India’s Double-Digit Growth Forecast in Peril

  • Just two weeks ago, the International Monetary Fund upgraded India’s economic growth forecast to 12.5% — the quickest rate among major economies. Now, as Covid-19 cases surge the most globally, that bullish view is looking increasingly in doubt.
  • In Delhi, the streets are mostly empty and the markets nearly deserted with almost all shops closed in response to curbs put in place by the local administration to fight the pandemic. The scene is not so different in Mumbai, the financial hub that accounts for 6% of the national output.
  • Yet for now, Prime Minister Narendra Modi is shunning a nationwide lockdown and encouraging states to keep their economies open. And for that reason, economists are signaling risks to their forecasts, but not tearing them up all together just yet.
  • “This second wave of virus cases may delay the recovery, but it is unlikely in Fitch’s view to derail it,” the ratings company said in a 22 Apr 21 statement. It stuck to its 12.8% GDP growth forecast for the 12 months through Mar 22.
  • The Reserve Bank of India in Apr 21 also retained its growth estimate of 10.5% for the current fiscal year. But Governor Shaktikanta Das said the surge in infections impart greater uncertainty and could delay economic activity from returning to normalcy.
  • The reluctance by economists to revisit growth forecasts just yet possibly stems from expectations for the crisis to blow over soon. Fueling that confidence is a vaccination drive that’s covered more than 100 million people of the nation’s over 1.3 billion total, besides the promise of continued support from fiscal and monetary policy makers.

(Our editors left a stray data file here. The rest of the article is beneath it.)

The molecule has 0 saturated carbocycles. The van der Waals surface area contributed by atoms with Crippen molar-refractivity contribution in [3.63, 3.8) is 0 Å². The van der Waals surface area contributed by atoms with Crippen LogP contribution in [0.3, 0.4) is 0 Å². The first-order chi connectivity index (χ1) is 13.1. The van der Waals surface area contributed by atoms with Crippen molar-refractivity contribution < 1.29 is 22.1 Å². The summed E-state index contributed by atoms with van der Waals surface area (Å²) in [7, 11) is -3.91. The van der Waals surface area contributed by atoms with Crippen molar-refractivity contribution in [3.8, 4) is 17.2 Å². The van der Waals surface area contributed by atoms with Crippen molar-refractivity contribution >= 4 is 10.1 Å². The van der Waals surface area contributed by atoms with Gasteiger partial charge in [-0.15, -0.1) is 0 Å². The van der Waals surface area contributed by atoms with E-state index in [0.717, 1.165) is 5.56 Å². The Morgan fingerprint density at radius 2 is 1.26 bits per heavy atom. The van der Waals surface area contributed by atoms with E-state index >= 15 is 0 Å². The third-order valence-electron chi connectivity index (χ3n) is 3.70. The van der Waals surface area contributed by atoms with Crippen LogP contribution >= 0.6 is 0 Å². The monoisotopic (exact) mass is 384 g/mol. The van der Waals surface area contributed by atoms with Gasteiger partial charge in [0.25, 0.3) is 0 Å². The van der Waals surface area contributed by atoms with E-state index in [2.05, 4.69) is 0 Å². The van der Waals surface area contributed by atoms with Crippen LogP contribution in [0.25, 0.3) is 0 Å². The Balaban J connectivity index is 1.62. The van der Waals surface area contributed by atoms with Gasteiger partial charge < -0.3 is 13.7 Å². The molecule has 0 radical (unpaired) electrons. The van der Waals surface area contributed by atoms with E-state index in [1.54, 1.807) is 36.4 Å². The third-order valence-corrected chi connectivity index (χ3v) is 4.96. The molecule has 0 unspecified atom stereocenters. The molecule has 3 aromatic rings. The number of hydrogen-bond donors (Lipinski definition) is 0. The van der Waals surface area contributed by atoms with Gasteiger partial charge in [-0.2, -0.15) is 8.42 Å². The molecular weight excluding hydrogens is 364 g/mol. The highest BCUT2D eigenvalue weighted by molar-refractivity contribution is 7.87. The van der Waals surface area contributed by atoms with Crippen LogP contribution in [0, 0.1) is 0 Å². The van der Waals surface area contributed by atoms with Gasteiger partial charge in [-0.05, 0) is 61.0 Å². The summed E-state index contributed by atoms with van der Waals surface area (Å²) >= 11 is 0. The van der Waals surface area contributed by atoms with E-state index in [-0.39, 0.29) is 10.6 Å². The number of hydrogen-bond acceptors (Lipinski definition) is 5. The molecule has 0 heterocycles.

• With almost 17 million cases in total, it is the second-worst affected nation globally, lagging only the U.S. Bloomberg’s Virus Tracker shows that only around 11 out of 100 people in India have received a vaccine dose.
  • While the outbreak has overwhelmed the nation’s hospitals and crematoriums, it’s also hit consumer confidence in an economy that was only beginning to recover from an unprecedented recession in 2020.
  • Those concerns have contributed to the nation’s benchmark stocks index becoming Asia’s worst performer in Apr 21, while the rupee put up by far the region’s poorest show over the past month as traders factored in the impact of the curbs on economic growth.
  • Although policy makers have signaled they are ready to take steps to support growth, a failure to flatten the virus curve could exert pressure on monetary and fiscal policies that have already used up most of the conventional space available to them.

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